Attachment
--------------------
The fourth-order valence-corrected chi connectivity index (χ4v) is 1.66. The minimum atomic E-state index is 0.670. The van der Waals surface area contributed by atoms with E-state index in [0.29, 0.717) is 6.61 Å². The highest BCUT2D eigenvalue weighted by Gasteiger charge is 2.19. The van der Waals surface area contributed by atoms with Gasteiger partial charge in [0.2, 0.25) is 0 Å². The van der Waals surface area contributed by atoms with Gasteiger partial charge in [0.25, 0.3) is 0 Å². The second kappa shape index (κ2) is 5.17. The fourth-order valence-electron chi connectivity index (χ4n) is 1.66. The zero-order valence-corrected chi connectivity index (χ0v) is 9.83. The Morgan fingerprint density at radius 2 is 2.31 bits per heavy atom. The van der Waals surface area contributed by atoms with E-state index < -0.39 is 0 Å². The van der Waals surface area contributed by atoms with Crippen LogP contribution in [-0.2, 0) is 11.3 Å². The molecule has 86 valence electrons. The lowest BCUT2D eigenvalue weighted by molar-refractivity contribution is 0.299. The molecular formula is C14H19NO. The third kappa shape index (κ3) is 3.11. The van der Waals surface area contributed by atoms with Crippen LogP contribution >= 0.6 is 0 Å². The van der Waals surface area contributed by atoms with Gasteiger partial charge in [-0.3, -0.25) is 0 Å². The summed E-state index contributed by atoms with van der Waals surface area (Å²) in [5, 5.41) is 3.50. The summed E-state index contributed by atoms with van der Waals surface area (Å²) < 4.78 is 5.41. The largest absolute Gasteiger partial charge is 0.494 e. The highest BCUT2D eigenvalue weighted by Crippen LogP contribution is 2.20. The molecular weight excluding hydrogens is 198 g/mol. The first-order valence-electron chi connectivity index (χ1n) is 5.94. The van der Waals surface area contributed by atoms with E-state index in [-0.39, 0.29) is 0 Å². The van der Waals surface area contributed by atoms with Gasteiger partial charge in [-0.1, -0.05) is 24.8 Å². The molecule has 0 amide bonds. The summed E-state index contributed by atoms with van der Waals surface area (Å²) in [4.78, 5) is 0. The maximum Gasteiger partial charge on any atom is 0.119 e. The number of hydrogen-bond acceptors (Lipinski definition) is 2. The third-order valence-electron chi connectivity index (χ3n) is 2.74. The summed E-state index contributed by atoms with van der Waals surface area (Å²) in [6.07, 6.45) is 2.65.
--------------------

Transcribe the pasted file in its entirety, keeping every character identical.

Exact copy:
The fourth-order valence-corrected chi connectivity index (χ4v) is 1.66. The minimum atomic E-state index is 0.670. The van der Waals surface area contributed by atoms with E-state index in [0.29, 0.717) is 6.61 Å². The highest BCUT2D eigenvalue weighted by Gasteiger charge is 2.19. The van der Waals surface area contributed by atoms with Gasteiger partial charge in [0.2, 0.25) is 0 Å². The van der Waals surface area contributed by atoms with Gasteiger partial charge in [0.25, 0.3) is 0 Å². The second kappa shape index (κ2) is 5.17. The fourth-order valence-electron chi connectivity index (χ4n) is 1.66. The zero-order valence-corrected chi connectivity index (χ0v) is 9.83. The Morgan fingerprint density at radius 2 is 2.31 bits per heavy atom. The van der Waals surface area contributed by atoms with E-state index < -0.39 is 0 Å². The van der Waals surface area contributed by atoms with Crippen LogP contribution in [-0.2, 0) is 11.3 Å². The molecule has 86 valence electrons. The lowest BCUT2D eigenvalue weighted by molar-refractivity contribution is 0.299. The molecular formula is C14H19NO. The third kappa shape index (κ3) is 3.11. The van der Waals surface area contributed by atoms with Crippen LogP contribution >= 0.6 is 0 Å². The van der Waals surface area contributed by atoms with Gasteiger partial charge in [-0.3, -0.25) is 0 Å². The summed E-state index contributed by atoms with van der Waals surface area (Å²) in [5, 5.41) is 3.50. The summed E-state index contributed by atoms with van der Waals surface area (Å²) < 4.78 is 5.41. The largest absolute Gasteiger partial charge is 0.494 e. The highest BCUT2D eigenvalue weighted by Crippen LogP contribution is 2.20. The molecular weight excluding hydrogens is 198 g/mol. The first-order valence-electron chi connectivity index (χ1n) is 5.94. The van der Waals surface area contributed by atoms with E-state index in [-0.39, 0.29) is 0 Å². The van der Waals surface area contributed by atoms with Gasteiger partial charge in [-0.1, -0.05) is 24.8 Å². The molecule has 0 amide bonds. The summed E-state index contributed by atoms with van der Waals surface area (Å²) in [4.78, 5) is 0. The maximum Gasteiger partial charge on any atom is 0.119 e. The number of hydrogen-bond acceptors (Lipinski definition) is 2. The third-order valence-electron chi connectivity index (χ3n) is 2.74. The summed E-state index contributed by atoms with van der Waals surface area (Å²) in [6.07, 6.45) is 2.65.